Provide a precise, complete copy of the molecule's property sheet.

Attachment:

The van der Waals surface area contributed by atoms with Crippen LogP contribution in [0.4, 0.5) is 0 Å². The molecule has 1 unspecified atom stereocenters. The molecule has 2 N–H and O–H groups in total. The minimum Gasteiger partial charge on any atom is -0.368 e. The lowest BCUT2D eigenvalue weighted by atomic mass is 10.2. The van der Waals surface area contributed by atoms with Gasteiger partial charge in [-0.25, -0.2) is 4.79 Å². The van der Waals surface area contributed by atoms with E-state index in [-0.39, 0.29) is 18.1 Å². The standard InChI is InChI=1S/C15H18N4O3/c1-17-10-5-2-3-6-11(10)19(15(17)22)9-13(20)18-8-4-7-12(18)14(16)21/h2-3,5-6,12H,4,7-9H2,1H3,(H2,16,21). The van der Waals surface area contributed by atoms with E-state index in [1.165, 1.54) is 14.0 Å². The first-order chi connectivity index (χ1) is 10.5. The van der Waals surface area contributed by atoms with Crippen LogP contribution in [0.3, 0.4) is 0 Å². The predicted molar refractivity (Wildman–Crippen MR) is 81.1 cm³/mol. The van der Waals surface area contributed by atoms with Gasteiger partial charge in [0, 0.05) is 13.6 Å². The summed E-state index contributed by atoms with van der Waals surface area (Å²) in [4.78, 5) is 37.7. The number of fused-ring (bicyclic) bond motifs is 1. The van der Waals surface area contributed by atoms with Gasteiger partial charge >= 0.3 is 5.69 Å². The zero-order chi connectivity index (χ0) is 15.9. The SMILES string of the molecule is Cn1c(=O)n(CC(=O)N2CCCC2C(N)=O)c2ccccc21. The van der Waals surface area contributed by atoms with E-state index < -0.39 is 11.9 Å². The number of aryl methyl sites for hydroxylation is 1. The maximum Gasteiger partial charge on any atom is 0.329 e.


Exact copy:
The van der Waals surface area contributed by atoms with Crippen LogP contribution in [0.4, 0.5) is 0 Å². The molecule has 1 unspecified atom stereocenters. The molecule has 2 N–H and O–H groups in total. The minimum Gasteiger partial charge on any atom is -0.368 e. The lowest BCUT2D eigenvalue weighted by atomic mass is 10.2. The van der Waals surface area contributed by atoms with Gasteiger partial charge in [-0.25, -0.2) is 4.79 Å². The van der Waals surface area contributed by atoms with E-state index in [-0.39, 0.29) is 18.1 Å². The standard InChI is InChI=1S/C15H18N4O3/c1-17-10-5-2-3-6-11(10)19(15(17)22)9-13(20)18-8-4-7-12(18)14(16)21/h2-3,5-6,12H,4,7-9H2,1H3,(H2,16,21). The van der Waals surface area contributed by atoms with E-state index in [1.165, 1.54) is 14.0 Å². The first-order chi connectivity index (χ1) is 10.5. The van der Waals surface area contributed by atoms with Crippen LogP contribution in [0.3, 0.4) is 0 Å². The predicted molar refractivity (Wildman–Crippen MR) is 81.1 cm³/mol. The van der Waals surface area contributed by atoms with Gasteiger partial charge in [0, 0.05) is 13.6 Å². The summed E-state index contributed by atoms with van der Waals surface area (Å²) in [4.78, 5) is 37.7. The number of fused-ring (bicyclic) bond motifs is 1. The van der Waals surface area contributed by atoms with Gasteiger partial charge >= 0.3 is 5.69 Å². The zero-order chi connectivity index (χ0) is 15.9. The SMILES string of the molecule is Cn1c(=O)n(CC(=O)N2CCCC2C(N)=O)c2ccccc21. The van der Waals surface area contributed by atoms with E-state index < -0.39 is 11.9 Å². The number of aryl methyl sites for hydroxylation is 1. The maximum Gasteiger partial charge on any atom is 0.329 e.